In every pregnancy, a woman starts out with a 3-5% chance of having a baby with a birth defect. This is called her background risk. This sheet talks about whether exposure to inflammatory bowel disease may increase the risk for birth defects over that background risk. This information should not take the place of medical care and advice from your health care provider.

What is Inflammatory Bowel Disease?

Inflammatory bowel disease (IBD) includes Crohn’s disease (CD) and ulcerative colitis (UC). Symptoms include abdominal pain, vomiting, diarrhea, and weight loss, among others. Both conditions involve serious intestinal inflammation. Some individuals may need surgery during the course of their disease. IBD often affects women during their child bearing years.

I have IBD and I am thinking of becoming pregnant. Will my disease make it harder for me to become pregnant?

Women with ulcerative colitis and inactive Crohn’s disease are as likely to become pregnant as women without IBD. Active Crohn’s disease may decrease the ability to become pregnant by increasing inflammation in the pelvic organs. It may be more difficult to become pregnant if you have had surgery for IBD, as the surgery may have caused scar tissue to form in the pelvic region and around the fallopian tubes.

How will pregnancy affect my symptoms?

The effects can vary. Women who are in remission from their Crohn’s disease at the start of pregnancy may have no change in symptoms, an improvement of symptoms, or a worsening of symptoms. For women whose symptoms are active at the time of conception, many will continue to have active disease throughout pregnancy. Cigarette smoking and stopping IBD medicines may also increase disease symptoms.

Ulcerative colitis may become more active in the first or second trimester. However, some women will see their symptoms improve early in pregnancy. For women whose ulcerative colitis is active at conception, half will have worsening of symptoms during pregnancy.

I have IBD and I am newly pregnant. Do I have a higher chance of miscarriage because of my medical condition?

In women whose IBD is inactive, the risk for miscarriage should not be significantly increased over the population risk. However, the risk may be greater with increase in severity of the condition.

Does having IBD make it more likely for me to have a baby with a birth defect or pregnancy complications?

Most studies find that the risk for birth defects does not seem to be increased in women with IBD. Women with active disease may be at an increased risk for pregnancy complications including premature birth, stillbirth, or having a baby with low birth weight. The risk of complications may be related to the severity of the mother’s illness during pregnancy.

Women with Crohn’s disease may be at an increased risk for having Vitamin K deficiency. Vitamin K is important in the blood clotting process. Women with IBD should have their nutritional status evaluated by their health care provider prior to and during pregnancy. If a woman is unable to absorb nutrients from her diet and prenatal vitamins alone, additional supplements may be necessary.

What medications are safe to treat my IBD during pregnancy?

There are many types of medications used to treat IBD. In some cases, a woman will need to take several medications during pregnancy. Types of medications used to treat IBD include immunomodulators, antibiotics, anti-inflammatory drugs and anti-diarrheal agents. For information on specific agents see our medication fact sheets at http://www.mothertobaby.org/otis-fact-sheets-s13037 or contact MotherToBaby toll-free at 1-866-626-6847.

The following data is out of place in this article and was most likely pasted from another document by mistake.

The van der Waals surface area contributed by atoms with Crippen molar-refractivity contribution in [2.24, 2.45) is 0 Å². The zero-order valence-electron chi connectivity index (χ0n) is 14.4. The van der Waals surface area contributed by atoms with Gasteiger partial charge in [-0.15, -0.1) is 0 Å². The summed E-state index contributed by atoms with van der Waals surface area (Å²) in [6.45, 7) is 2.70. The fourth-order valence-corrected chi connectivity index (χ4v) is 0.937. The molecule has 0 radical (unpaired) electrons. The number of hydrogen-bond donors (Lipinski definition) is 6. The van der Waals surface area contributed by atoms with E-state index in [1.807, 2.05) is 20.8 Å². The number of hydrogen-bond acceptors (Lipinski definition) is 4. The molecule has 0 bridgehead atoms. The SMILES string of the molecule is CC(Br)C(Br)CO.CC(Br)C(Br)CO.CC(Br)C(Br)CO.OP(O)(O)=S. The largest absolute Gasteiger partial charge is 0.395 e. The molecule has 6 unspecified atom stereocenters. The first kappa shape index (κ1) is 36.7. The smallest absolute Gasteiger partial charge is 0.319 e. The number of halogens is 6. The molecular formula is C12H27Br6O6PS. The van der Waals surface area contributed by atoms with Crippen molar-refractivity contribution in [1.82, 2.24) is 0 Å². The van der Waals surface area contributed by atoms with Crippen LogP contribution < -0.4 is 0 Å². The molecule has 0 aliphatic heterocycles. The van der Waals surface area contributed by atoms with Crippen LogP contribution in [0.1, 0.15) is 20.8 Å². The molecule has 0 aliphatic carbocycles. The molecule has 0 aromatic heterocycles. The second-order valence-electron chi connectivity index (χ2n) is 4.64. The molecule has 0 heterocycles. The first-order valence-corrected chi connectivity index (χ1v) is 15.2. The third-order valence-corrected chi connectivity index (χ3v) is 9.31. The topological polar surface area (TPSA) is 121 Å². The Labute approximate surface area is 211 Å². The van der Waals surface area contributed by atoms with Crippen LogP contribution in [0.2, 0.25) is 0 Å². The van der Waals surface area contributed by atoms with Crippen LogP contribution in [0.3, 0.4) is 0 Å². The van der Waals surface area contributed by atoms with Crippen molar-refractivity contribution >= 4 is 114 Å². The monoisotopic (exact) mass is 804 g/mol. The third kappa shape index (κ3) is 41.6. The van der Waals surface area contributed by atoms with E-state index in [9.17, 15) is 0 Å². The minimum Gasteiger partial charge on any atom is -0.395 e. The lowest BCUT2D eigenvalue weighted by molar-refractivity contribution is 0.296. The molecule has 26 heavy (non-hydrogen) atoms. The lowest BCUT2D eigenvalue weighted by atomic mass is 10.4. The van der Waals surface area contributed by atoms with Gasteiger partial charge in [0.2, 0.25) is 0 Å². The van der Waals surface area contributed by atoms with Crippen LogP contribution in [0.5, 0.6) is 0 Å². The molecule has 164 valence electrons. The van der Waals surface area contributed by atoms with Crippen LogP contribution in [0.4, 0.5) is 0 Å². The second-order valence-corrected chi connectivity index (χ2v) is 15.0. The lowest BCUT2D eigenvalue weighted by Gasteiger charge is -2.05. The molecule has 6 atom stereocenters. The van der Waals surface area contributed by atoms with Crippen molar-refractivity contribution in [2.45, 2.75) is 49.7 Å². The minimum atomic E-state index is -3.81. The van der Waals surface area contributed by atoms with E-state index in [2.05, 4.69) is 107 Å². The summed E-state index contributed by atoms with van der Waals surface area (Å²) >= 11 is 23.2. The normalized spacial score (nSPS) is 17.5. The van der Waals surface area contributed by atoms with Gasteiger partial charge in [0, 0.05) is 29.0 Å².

Because IBD can be associated with risks during pregnancy, it is important that IBD remain as inactive as possible. The risk with any medication treatment must be weighed against the benefits of keeping IBD inactive. It is important that you discuss treatment options with your gastroenterologist when planning pregnancy, or as soon as you learn that you are pregnant.

I would like to breastfeed my baby. Are my medications safe to use while breastfeeding?

Some medications are low risk, while others may be more concerning. For information on specific agents see our medication fact sheets or contact MotherToBaby toll-free at 1-866-626-6847. Be sure to talk to your health care provider about your treatment options and all your choices for breastfeeding.

My partner has IBD and uses medication to treat his symptoms. Will this affect his ability to have children or increase our chances to have a child with a birth defect?

IBD alone does not usually affect fertility in men. However, if a man has had surgery for IBD, he may have problems related to ejaculation.

Some of the medications men use for IBD may have an impact on fertility. These effects may include a reduction or change in sperm production, or cause changes in sperm movement or development. Fertility is usually restored once treatment is stopped.

In general, exposures that fathers have are unlikely to increase risks to a pregnancy. For more information, please see the MotherToBaby fact sheet Paternal Exposures and Pregnancy at http://www.mothertobaby.org/files/paternal.pdf.

MotherToBaby is currently conducting a study looking at autoimmune diseases and the medications used to treat autoimmune diseases in pregnancy. If you are interested in taking part in this study, please call 1-877-311-8972.